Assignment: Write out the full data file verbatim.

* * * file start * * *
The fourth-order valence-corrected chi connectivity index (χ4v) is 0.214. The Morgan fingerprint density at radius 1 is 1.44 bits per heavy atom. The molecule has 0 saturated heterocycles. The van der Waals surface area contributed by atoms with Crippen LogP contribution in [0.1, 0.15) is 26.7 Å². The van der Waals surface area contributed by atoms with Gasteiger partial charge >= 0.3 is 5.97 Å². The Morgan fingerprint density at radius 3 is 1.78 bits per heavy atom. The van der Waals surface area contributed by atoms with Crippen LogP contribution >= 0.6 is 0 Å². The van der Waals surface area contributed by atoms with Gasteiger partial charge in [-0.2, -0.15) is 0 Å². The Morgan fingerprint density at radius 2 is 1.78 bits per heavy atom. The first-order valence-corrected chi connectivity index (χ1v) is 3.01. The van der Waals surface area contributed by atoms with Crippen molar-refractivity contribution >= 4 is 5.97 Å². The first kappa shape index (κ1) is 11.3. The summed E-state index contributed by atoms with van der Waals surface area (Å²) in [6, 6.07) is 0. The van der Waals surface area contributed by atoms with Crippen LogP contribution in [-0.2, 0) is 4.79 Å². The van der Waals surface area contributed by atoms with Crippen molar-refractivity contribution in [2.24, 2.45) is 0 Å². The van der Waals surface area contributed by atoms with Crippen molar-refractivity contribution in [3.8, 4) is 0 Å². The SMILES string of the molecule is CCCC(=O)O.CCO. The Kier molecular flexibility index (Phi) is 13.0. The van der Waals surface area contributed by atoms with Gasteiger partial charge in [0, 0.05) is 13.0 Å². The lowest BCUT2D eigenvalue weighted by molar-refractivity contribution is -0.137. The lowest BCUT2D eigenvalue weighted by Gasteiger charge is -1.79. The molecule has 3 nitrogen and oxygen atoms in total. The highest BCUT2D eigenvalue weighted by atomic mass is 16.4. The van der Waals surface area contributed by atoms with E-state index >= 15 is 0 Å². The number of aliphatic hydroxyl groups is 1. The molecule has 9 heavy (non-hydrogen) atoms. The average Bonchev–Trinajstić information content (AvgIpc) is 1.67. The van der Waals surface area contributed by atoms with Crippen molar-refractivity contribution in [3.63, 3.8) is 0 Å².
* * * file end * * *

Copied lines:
The fourth-order valence-corrected chi connectivity index (χ4v) is 0.214. The Morgan fingerprint density at radius 1 is 1.44 bits per heavy atom. The molecule has 0 saturated heterocycles. The van der Waals surface area contributed by atoms with Crippen LogP contribution in [0.1, 0.15) is 26.7 Å². The van der Waals surface area contributed by atoms with Gasteiger partial charge >= 0.3 is 5.97 Å². The Morgan fingerprint density at radius 3 is 1.78 bits per heavy atom. The van der Waals surface area contributed by atoms with Crippen LogP contribution >= 0.6 is 0 Å². The van der Waals surface area contributed by atoms with Gasteiger partial charge in [-0.2, -0.15) is 0 Å². The Morgan fingerprint density at radius 2 is 1.78 bits per heavy atom. The first-order valence-corrected chi connectivity index (χ1v) is 3.01. The van der Waals surface area contributed by atoms with Crippen molar-refractivity contribution >= 4 is 5.97 Å². The first kappa shape index (κ1) is 11.3. The summed E-state index contributed by atoms with van der Waals surface area (Å²) in [6, 6.07) is 0. The van der Waals surface area contributed by atoms with Crippen LogP contribution in [-0.2, 0) is 4.79 Å². The van der Waals surface area contributed by atoms with Crippen molar-refractivity contribution in [2.24, 2.45) is 0 Å². The van der Waals surface area contributed by atoms with Crippen molar-refractivity contribution in [3.8, 4) is 0 Å². The SMILES string of the molecule is CCCC(=O)O.CCO. The Kier molecular flexibility index (Phi) is 13.0. The van der Waals surface area contributed by atoms with Gasteiger partial charge in [0, 0.05) is 13.0 Å². The lowest BCUT2D eigenvalue weighted by molar-refractivity contribution is -0.137. The lowest BCUT2D eigenvalue weighted by Gasteiger charge is -1.79. The molecule has 3 nitrogen and oxygen atoms in total. The highest BCUT2D eigenvalue weighted by atomic mass is 16.4. The van der Waals surface area contributed by atoms with E-state index >= 15 is 0 Å². The number of aliphatic hydroxyl groups is 1. The molecule has 9 heavy (non-hydrogen) atoms. The average Bonchev–Trinajstić information content (AvgIpc) is 1.67. The van der Waals surface area contributed by atoms with Crippen molar-refractivity contribution in [3.63, 3.8) is 0 Å².